It's unlikely they're still celebrating. Today, five of the diners have reportedly lost their jobs, and the sixth is keeping a low profile.
The Petrus restaurant — a self-styled destination for "movers and shakers" in London's St. James's district — released details of the bill to the media after the meal last July. But on Tuesday night, staff at the lush, low-key dining room said politely but firmly that they were not allowed to speak to the media about this issue.
The party spent $62,679, most of it on wine, including a bottle of 1945 Chateau Petrus Bordeaux priced at $16,500; a $13,400 bottle of the 1946 vintage; and a bottle of the 1947 Petrus at $17,500. The dessert wine cost $13,100.
The restaurant did not even charge the party for the several hundred dollars worth of food it consumed. The bill was just for drinks, cigarettes and tax.
CBS News Correspondent Mark Phillips reports the bankers actually paid the check themselves, although some of them later tried to write it off as a client expense.
The restaurant's public relations firm, Sauce Communications, confirmed the cost of the meal but said Petrus had not released the diners' names to the media.
The restaurant is known for its fine — and expensive — wines. Among the vintages being offered Tuesday on the 21-page wine list were a 1961 Petrus at $17,800 and a 1928 vintage at $16,500.
Tom Forrest, a wine expert at London wine museum Vinopolis, said the bankers chose well. The combination of clay soil and careful tending makes Petrus wines among the most sought-after in the world, he said, and the vintages from the mid-1940s are especially valued.
"It is recognized as one of the great wines of the world," Forrest said.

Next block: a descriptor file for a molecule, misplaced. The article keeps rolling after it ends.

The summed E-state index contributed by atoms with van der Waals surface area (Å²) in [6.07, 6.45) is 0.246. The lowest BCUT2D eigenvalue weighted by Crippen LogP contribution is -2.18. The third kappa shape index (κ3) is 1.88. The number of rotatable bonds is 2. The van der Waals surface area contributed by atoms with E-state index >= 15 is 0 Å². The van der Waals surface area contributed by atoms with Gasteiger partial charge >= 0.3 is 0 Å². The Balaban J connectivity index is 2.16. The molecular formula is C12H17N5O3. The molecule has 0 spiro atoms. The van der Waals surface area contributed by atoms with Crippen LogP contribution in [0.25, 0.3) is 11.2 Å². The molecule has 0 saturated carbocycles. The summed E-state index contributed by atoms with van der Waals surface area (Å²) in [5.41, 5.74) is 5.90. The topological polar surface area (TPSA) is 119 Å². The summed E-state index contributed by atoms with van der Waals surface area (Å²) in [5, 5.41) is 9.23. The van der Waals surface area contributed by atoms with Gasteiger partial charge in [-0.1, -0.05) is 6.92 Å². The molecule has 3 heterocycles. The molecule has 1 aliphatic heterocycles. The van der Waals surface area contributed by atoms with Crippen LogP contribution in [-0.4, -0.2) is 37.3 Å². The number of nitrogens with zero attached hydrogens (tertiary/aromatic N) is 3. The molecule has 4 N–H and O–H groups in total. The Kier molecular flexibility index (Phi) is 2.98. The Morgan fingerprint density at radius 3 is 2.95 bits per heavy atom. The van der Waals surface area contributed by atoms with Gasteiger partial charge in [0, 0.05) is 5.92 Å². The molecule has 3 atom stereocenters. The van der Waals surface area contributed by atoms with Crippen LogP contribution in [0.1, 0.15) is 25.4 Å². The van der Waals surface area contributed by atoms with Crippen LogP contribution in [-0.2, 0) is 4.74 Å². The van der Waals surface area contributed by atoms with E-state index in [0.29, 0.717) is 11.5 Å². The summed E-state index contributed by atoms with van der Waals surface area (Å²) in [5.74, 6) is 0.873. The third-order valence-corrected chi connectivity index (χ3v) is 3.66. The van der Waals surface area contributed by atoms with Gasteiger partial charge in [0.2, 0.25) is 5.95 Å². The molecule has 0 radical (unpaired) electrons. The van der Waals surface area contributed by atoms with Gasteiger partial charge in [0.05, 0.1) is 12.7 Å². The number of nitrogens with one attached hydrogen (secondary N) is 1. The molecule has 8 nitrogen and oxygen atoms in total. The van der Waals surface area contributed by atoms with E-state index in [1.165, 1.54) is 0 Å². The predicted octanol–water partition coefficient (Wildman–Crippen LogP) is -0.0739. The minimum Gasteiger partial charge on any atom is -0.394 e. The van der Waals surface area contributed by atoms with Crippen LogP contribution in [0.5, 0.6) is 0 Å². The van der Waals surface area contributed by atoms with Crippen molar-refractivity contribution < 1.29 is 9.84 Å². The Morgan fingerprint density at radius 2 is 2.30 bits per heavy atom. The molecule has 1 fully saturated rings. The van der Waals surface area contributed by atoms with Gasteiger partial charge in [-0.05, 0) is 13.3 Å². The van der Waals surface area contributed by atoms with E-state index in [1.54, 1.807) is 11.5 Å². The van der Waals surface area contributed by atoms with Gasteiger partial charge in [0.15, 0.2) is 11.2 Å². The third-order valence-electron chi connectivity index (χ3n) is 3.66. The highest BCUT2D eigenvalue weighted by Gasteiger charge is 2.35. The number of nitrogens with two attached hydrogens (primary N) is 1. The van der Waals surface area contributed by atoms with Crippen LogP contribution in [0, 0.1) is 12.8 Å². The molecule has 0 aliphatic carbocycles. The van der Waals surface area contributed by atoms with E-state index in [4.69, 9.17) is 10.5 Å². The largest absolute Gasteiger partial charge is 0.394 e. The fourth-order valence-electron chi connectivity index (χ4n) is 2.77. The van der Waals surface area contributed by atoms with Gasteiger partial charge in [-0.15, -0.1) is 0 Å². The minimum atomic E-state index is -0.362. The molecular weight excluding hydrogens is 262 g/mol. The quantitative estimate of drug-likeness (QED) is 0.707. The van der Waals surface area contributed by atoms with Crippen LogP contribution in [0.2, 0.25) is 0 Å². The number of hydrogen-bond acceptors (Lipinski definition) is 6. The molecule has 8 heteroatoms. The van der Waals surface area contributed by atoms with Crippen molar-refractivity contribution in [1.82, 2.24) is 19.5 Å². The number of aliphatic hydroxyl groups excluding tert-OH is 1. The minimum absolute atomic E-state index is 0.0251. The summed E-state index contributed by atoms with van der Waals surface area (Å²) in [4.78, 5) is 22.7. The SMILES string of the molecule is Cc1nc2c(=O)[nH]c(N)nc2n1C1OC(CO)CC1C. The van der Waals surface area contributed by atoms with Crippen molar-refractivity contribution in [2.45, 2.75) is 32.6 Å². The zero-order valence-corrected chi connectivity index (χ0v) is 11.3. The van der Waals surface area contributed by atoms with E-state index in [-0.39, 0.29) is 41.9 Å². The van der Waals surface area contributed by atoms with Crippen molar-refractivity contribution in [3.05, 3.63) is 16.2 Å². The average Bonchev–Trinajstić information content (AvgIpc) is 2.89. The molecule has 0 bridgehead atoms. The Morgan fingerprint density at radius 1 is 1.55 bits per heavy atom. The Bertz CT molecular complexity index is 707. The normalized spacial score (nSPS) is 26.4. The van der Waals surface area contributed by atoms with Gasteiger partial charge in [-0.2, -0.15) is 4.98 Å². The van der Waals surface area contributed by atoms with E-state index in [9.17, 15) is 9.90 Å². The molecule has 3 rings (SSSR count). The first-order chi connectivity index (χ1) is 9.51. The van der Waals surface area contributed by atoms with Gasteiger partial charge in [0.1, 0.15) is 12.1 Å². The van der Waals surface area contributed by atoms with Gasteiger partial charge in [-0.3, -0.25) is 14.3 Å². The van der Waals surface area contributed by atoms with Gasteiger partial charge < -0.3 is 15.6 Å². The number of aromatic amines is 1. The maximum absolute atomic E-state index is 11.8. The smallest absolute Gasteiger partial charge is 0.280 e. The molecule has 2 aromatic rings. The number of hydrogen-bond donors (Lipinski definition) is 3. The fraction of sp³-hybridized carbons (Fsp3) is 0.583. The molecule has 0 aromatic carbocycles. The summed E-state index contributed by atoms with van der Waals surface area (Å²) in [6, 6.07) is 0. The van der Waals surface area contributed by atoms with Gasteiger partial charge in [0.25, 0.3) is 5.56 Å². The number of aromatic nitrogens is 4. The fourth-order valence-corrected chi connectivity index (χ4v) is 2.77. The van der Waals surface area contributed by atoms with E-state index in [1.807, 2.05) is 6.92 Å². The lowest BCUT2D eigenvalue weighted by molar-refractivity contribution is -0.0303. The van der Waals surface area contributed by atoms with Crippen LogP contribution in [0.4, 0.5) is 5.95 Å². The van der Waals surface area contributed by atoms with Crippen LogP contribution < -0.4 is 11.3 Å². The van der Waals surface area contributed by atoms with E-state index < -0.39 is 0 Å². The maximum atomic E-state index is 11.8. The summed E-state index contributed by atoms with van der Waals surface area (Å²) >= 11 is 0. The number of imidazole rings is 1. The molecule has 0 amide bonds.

British newspapers identified the diners as employees of Barclays Capital, the investment banking division of Barclays, Britain's largest bank. Four were named as Dayananda Kumar, Mahish Chandra and Iftikhar Hyder from the London office, and Ruth Cove from the bank's New York office. The names of the other two are not known.
Newspapers reported this week that all but one of the diners had been fired by the bank over the last few months. Hyder — who had recently joined the bank at the time of the meal — reportedly was the only one to keep his job.
Barclays Capital refused to comment, but a source at the company said the news reports were true. The Barclays' London switchboard did not have Kumar listed in its directory. An employee who answered the phone at Chandra's extension said he no longer worked for the company.
Hyder, who now works in the New York office, did not immediately return telephone calls from The Associated Press.
On Monday, London's Evening Standard newspaper quoted Kumar as saying he paid $12,800 of the tab, even though he had not drunk any wine. "To be honest, I'm not that bothered about it," Kumar was quoted as saying.
"I've been on lots of expeditions since I left the bank. I went climbing on Everest, I've just come back from Kilimanjaro, and I'm off to the North Pole soon. It's no real problem."
Many British banks have shed employees recently, but Barclays is one of the stronger performers.
The bank this month announced pretax profits of $5.3 billion for 2001, up 9 percent from the previous year. Operating profits at its business banking arm rose 5 percent to $1.7 billion.
Some commentators saw the Petrus episode as a sign that the financial sector's high-spending days are over.
"The biggest problem that has arisen from this is that nobody in the City is prepared to eat in restaurants any more after big deals," the Evening Standard quoted Kumar as saying. "It's too risky."